Thursday, September 29, 2016

Weightlifting: Olympic Weightlifting for Beginners

I had to use a picture of former Russian lifter Klokov because America sucks at lifting.

Due to the popularity of Crossfit (or so the internet tells me) Olympic lifting has underwent something of a renaissance, though I doubt you'll find too many people in your globo gym snatching or clean and jerking, since most people are terrified to do either without rubber bumper plates. Because of a shoulder injury, I cannot bench press anymore, so I decided to forgo powerlifting for the moment and work on learning the Olympic lifts. It's been an interesting experience so far, though I have yet to put any impressive weights overhead (unless you consider 210 lbs impressive, which you shouldn't). Unlike the powerlifts, you can't simply muscle up a heavy snatch or clean. The art is in moving under the weight; it requires quickness, agility, and decent form. Certainly strength is required, yet unfamiliarity with the lifts means that if you're a beginner, you're probably not cleaning or snatching a decent percentage of your squat. Below, I'm going to discuss some initial problems I've had and their solutions, as well as lay out a program to follow.

Snatch problems (haha! Keep your minds clean, folks): The snatch is pretty hard, I must admit. My two biggest problems are a soft lockout and not moving under the bar. Both are connected, I imagine; when you don't get under the bar enough, you catch it with bent elbows. Plus, I have ridiculously long arms, which means I have to use the widest grip. The tendency to over pull is great and must be recognized. Currently, I've snatched 165 lbs in a power snatch style, meaning that I've caught it around or above legs parallel to the floor. I need to work on quickly squatting down as soon as the second pull starts. Practice makes perfect, so I snatch three times a week and start my workouts with this lift. I'd recommend searching youtube for videos of elite lifters snatching, and then using the pause button to really nail down the form in your mind.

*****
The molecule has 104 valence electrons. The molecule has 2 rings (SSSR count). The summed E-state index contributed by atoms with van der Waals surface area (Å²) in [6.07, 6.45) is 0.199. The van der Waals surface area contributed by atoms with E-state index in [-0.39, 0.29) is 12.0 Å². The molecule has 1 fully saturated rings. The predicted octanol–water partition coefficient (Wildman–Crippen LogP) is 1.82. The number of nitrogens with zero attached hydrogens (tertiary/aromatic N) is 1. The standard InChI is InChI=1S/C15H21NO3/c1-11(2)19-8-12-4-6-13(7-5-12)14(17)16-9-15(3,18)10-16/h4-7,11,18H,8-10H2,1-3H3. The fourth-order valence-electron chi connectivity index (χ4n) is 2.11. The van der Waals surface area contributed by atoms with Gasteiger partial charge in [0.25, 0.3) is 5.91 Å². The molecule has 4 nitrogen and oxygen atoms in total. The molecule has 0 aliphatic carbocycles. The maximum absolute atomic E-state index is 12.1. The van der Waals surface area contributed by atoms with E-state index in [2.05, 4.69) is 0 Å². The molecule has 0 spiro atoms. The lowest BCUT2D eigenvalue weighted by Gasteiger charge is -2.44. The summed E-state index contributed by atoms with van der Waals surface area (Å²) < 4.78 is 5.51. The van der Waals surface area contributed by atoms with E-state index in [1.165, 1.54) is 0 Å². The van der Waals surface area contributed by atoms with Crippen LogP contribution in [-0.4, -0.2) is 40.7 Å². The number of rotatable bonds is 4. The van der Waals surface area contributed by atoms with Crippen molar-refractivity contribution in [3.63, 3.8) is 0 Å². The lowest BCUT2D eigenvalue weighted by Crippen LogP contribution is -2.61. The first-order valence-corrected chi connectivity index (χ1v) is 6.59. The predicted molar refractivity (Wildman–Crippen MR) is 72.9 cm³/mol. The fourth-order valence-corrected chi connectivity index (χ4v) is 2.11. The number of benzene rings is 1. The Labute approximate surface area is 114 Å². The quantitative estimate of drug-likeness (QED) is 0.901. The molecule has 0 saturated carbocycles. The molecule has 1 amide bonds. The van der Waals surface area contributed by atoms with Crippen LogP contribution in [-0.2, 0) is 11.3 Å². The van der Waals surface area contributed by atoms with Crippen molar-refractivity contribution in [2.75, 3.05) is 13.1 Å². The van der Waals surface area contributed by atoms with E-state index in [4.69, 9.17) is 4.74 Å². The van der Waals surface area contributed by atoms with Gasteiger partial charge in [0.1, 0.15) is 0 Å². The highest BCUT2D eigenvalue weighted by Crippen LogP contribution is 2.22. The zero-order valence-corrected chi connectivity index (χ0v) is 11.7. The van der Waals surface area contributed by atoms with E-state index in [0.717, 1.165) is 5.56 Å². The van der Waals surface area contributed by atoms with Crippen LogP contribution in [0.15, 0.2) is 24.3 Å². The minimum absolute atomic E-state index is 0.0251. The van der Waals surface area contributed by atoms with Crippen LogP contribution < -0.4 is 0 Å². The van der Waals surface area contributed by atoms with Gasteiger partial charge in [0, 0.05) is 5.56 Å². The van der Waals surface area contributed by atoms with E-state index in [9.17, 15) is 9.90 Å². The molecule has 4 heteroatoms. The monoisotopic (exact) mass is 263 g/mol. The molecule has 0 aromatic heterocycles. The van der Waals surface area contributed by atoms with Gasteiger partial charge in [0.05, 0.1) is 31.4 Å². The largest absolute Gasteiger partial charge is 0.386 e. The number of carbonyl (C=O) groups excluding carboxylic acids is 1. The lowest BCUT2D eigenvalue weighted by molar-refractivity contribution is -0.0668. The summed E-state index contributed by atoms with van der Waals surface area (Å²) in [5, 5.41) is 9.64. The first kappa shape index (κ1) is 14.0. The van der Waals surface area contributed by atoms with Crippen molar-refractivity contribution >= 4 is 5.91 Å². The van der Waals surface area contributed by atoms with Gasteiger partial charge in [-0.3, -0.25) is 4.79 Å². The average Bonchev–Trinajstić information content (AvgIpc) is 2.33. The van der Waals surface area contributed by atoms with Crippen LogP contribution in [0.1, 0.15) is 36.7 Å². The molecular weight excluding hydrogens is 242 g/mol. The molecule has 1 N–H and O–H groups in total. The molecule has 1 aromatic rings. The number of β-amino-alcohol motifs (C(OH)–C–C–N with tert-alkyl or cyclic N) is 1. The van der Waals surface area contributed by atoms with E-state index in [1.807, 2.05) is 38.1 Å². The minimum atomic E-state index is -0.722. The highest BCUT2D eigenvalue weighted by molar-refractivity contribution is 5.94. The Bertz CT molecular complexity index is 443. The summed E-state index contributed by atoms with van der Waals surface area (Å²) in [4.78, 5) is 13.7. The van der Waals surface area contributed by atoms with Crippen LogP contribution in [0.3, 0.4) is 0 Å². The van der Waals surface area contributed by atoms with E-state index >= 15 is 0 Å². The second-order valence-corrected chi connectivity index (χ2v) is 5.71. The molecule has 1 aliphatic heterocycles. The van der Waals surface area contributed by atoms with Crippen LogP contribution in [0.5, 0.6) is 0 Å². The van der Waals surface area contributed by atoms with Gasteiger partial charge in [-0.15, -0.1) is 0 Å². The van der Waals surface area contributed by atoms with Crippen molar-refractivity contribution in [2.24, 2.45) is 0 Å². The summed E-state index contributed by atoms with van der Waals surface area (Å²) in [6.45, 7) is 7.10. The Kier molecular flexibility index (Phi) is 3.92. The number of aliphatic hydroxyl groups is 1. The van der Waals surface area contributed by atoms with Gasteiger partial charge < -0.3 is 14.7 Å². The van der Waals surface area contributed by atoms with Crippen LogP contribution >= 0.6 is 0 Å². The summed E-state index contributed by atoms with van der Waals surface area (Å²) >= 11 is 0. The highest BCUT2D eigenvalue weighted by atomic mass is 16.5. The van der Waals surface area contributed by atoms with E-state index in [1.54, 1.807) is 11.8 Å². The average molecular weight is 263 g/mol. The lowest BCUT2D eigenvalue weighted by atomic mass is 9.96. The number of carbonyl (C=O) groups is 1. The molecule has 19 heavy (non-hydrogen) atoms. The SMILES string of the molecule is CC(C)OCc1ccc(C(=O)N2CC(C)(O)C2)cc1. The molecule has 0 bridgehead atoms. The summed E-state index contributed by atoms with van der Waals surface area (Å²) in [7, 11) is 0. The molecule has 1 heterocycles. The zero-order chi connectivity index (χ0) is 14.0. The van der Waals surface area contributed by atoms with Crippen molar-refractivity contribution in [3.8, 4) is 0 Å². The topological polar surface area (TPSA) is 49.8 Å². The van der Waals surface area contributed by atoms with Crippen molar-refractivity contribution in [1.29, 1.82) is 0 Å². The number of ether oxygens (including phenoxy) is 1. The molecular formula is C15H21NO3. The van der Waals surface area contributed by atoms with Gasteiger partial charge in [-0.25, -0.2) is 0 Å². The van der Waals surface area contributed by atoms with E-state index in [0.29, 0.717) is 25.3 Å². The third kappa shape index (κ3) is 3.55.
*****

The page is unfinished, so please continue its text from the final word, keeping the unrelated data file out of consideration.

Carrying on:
Clean and Jerk problems: Really, I don't think this lift is particularly hard, at least compared to the snatch. There is a desire to press the bar, but it's not hard to overcome. Really, I just need to work on my clean, which is around 235 lbs. My best front squat is 315 lbs. Your clean and jerk should be about 85 percent of your best front squat, so saith the internet, so I should be cleaning around 265 lbs. Just like with the snatch, it's about moving under the bar. I certainly pull it high enough.

Programming: Obviously I'm no expert at these lifts, but this is how I've gone about learning them. I try to do the Olympic lifts and squats three times a week, and then work in upper body days in between. Switching to the Olympic lifts will not do much for your upper body if you're doing them right, so it's important to press, do strength pulls, and add arm work. Here's the program I've concocted:

Sunday: Snatch for 8-10 singles, working up to a heavy weight. Clean and jerk for 6 singles following a similar progression. Back squat for five sets, starting with 5 reps for lighter sets, then working up toward triples or doubles.

Monday: Strict press for 5 sets. Lat work, choosing from snatch grip rows, dumbbell rows, or chin ups for 3 sets of 8. Barbell curls added unless choosing chins.

Tuesday: Same as Sunday, except Jerks omitted for heavy cleans, and front squats added. Usually I do 4 sets of 3 for front squats.

Wednesday: Same as Monday.

Thursday: Same as Sunday.

Friday: Off.

Saturday: Optional upper body day.

So that's how I've went about tackling the Olympic lifts. I'll give a report on my progress in a couple months.

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